Annapolis council to vote on annexation

Aldermen split on adding waterfront community

March 11, 2001|By Amanda J. Crawford | By Amanda J. Crawford,SUN STAFF

For 16 years, it has been debated, negotiated, extended and reconsidered. Tomorrow, Annapolis' annexation of an upscale waterfront community just beyond its border is scheduled to be taken up for a vote by the city council.

"We want it done," said Susan Nahmias, president of the Chesapeake Harbour Community Association. "If it's not going to happen, we will regroup and move on."

Council members are split over the annexation of Villages of Chesapeake Harbour, a 452-unit apartment and townhouse condominium development that borders a private marina on the Chesapeake Bay.

At issue is the 10-year waiver of city taxes proposed for the residents of the community as an incentive for them to become part of the state capital.

Though any new homeowners would not receive that benefit and would have to begin paying city taxes right away, some council members have questioned the fairness to other city residents of the proposal negotiated by a previous administration and the legality of taxing some community residents and not others.

Alderman Sheila M. Tolliver referred to the agreement as "a Christmas tree with all kinds of fiscal ornaments on it" at a work session last week.

Alderman Herbert H. McMillan raised the concern that if the agreement goes through, a mayor or council member could be elected from the community and vote on tax issues that he or she is not subject to.

Supporters of the agreement, including Mayor Dean L. Johnson, point to the long-term tax benefit of annexing the 50.5 acres, valued at about $108 million.

During the first decade after annexation - while some homeowners would pay no city taxes - the city could expect to collect $4.8 million in property taxes, according to the fiscal note on the annexation proposal prepared by the city's finance office. Once all the property was on the tax rolls in the 11th year, the city would collect more than $1 million in property taxes annually.

"It is an immediate and long-term benefit for the city," said Sara H. Arthur, the community's attorney.

The community maintains its roads and provides its trash collection, she said, so "we are a cash cow to whoever we go to."

Alderman Ellen Moyer, who said she might prefer a different deal but wants to annex the community, called the decision a "no-brainer."

"It's pretty clear that it serves the public purpose and enhances our ability to provide services to the 35,000 citizens of the city," she said.

Opponents say it is those other citizens they are concerned about.

"It is true that there is this pot of gold at the end of 10 years," Tolliver said. But this is about "fairness and equity for the people who are paying taxes in Annapolis while people in Chesapeake Harbour are not."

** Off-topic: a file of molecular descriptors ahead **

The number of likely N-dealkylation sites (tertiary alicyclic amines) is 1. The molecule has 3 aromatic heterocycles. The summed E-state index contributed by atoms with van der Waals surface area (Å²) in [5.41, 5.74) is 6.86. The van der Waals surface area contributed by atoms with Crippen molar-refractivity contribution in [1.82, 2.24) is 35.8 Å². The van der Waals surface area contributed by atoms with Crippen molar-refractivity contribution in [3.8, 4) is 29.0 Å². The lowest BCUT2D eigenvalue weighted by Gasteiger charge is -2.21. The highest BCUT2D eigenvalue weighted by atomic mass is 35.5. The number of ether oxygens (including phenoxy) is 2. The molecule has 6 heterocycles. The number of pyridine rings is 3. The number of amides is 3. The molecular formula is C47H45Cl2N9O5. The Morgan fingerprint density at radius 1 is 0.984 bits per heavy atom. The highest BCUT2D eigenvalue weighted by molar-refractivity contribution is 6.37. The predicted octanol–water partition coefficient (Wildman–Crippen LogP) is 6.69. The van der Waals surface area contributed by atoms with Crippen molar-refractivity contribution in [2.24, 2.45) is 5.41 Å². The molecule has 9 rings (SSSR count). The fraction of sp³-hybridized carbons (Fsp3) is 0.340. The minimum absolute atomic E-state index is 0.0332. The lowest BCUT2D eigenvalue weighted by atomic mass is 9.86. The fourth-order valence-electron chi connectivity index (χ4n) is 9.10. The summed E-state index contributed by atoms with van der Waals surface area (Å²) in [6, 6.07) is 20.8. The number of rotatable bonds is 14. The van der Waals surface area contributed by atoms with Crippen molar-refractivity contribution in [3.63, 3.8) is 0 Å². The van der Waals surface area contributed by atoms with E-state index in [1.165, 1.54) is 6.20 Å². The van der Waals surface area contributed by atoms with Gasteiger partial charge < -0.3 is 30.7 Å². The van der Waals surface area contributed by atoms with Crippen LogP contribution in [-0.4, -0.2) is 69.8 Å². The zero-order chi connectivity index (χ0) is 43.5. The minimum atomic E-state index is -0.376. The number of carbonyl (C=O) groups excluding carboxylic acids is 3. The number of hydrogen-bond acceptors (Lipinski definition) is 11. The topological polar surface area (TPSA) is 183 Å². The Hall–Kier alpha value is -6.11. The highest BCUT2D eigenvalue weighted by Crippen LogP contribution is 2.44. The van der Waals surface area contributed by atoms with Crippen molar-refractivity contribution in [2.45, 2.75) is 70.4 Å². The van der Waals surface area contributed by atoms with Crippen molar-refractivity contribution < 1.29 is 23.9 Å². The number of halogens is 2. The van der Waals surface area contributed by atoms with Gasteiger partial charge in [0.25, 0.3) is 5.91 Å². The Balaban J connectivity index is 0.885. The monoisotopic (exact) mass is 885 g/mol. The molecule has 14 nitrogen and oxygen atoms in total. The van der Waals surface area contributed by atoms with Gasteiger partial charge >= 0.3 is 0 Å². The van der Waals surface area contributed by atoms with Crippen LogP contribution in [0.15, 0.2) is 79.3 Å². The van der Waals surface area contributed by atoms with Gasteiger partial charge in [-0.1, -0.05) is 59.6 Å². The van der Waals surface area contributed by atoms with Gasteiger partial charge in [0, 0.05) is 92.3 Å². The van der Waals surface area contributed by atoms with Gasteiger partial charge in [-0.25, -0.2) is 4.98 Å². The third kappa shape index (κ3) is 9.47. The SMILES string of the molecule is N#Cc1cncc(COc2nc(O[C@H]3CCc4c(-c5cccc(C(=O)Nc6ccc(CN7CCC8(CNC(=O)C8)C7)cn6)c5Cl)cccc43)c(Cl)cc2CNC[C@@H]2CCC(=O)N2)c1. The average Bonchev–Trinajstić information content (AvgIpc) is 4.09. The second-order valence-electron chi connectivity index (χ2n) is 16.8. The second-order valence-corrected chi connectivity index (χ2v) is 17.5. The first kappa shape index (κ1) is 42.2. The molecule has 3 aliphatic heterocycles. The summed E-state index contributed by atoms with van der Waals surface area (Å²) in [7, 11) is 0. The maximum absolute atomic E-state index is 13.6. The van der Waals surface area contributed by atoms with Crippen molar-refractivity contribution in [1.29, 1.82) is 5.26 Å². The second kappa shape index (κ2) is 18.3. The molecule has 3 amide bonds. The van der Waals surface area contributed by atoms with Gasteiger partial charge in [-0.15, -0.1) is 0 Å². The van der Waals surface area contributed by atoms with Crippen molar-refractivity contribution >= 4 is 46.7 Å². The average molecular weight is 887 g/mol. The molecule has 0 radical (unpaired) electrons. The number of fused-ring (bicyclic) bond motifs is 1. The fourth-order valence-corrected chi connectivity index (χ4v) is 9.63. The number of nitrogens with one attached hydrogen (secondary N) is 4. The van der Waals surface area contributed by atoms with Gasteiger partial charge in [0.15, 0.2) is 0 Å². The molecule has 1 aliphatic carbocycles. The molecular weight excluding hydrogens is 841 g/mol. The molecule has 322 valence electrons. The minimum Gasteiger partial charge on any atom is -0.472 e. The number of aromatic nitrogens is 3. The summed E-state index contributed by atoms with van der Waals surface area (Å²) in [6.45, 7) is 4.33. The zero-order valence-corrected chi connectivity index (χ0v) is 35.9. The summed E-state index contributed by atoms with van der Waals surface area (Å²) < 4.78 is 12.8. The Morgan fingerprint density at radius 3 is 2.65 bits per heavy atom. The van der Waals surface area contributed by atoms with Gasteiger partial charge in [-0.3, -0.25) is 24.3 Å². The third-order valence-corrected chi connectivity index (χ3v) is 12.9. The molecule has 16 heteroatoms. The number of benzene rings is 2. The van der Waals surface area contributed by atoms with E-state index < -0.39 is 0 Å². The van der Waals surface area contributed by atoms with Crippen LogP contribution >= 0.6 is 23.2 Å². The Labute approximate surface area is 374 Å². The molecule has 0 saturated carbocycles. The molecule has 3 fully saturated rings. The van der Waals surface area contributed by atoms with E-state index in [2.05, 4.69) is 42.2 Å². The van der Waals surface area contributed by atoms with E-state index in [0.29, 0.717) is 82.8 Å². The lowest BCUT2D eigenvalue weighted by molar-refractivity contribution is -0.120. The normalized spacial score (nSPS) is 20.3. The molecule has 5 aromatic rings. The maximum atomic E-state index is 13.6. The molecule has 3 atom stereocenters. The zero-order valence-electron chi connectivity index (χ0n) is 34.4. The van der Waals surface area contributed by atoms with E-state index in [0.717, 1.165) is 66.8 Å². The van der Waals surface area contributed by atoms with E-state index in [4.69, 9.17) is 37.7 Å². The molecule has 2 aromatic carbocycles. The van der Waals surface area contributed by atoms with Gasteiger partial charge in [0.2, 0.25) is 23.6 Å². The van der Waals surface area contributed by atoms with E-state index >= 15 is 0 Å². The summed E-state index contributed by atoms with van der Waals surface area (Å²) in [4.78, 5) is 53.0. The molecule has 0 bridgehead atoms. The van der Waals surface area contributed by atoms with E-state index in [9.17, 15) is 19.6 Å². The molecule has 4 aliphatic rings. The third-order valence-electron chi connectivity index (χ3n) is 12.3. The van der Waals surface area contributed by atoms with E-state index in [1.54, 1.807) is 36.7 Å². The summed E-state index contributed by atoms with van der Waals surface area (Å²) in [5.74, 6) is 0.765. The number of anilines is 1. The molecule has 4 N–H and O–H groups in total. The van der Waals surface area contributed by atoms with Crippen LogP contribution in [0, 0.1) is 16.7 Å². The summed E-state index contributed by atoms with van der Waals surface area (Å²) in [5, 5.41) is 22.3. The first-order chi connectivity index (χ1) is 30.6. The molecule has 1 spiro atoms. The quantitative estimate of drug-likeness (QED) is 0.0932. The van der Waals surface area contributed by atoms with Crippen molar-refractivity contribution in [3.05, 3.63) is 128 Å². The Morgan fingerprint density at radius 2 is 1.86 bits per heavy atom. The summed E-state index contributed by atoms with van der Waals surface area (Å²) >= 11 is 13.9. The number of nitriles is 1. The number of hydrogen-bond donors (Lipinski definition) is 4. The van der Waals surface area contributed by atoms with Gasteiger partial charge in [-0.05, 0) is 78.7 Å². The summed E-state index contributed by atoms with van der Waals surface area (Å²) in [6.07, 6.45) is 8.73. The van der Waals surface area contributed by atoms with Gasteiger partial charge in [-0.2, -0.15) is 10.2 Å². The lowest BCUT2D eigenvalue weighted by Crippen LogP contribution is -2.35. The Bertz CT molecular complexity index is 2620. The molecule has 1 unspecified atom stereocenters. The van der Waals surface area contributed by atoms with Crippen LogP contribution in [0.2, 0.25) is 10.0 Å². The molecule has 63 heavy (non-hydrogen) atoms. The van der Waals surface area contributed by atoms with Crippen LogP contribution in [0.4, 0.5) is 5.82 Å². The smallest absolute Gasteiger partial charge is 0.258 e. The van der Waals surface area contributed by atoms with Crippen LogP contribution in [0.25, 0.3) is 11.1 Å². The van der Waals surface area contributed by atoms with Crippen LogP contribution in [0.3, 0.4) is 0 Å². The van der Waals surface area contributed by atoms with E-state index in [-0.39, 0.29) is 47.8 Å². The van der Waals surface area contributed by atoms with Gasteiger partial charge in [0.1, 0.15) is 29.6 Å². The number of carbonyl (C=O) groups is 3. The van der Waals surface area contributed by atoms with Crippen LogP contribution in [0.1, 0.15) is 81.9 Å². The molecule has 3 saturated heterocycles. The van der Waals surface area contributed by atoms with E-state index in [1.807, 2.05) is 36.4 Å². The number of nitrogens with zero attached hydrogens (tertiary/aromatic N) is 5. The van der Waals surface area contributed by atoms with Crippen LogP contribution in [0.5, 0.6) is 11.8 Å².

Discussions about annexing the Annapolis Neck development began when the project's developer, Jerome J. Parks, wanted city water. The city's policy is to require annexation in exchange for city water, but a clause in Parks' purchase agreement prohibited annexation at that time.

Instead, Parks entered into a water agreement with the city in which he paid the city $50,000 and put $250,000 into an escrow account. Residents would then pay a double rate for city water and contribute $100 per unit per year to the escrow account. If the property were not annexed within 10 years, the money in the escrow account - now about $1.7 million - would be turned over to the city. If annexation occurred, all but $200,000 would go to the community.

When the 1994 deadline approached, Chesapeake Harbour residents - reluctant to pay the higher city tax rate even if it meant a reduction in their water rate - turned down the chance to join the city.

The city, eager to get the development on the tax rolls, went back to the negotiating table. The administration proposed a five-year city tax waiver, which the community rejected, then the 10-year offer, Arthur said.

For the community, the 10-year agreement made sense. According to the city fiscal note, the 10-year positive impact on the community would be $2.6 million, including $1.5 million of the $1.7 million in escrow.

Since then, the annexation petition has been amended twice, most recently to add the newest section of the community and the marina.

Since Johnson - who opposed annexation before those recent additions - took office, the deal has stalled as the council has requested an opinion from the Maryland attorney general's office on whether the tax plan would be legal under state law. (The attorney general said taxing some residents in the community - ones who move in after the annexation - and not others could run afoul of state law, though a city-hired attorney disagreed.)

It appears that there are not enough votes to win annexation under the current proposal. If three aldermen vote against it, it will fail, and four - McMillan, Tolliver, Louise Hammond and Samuel Gilmer - have expressed opposition publicly.

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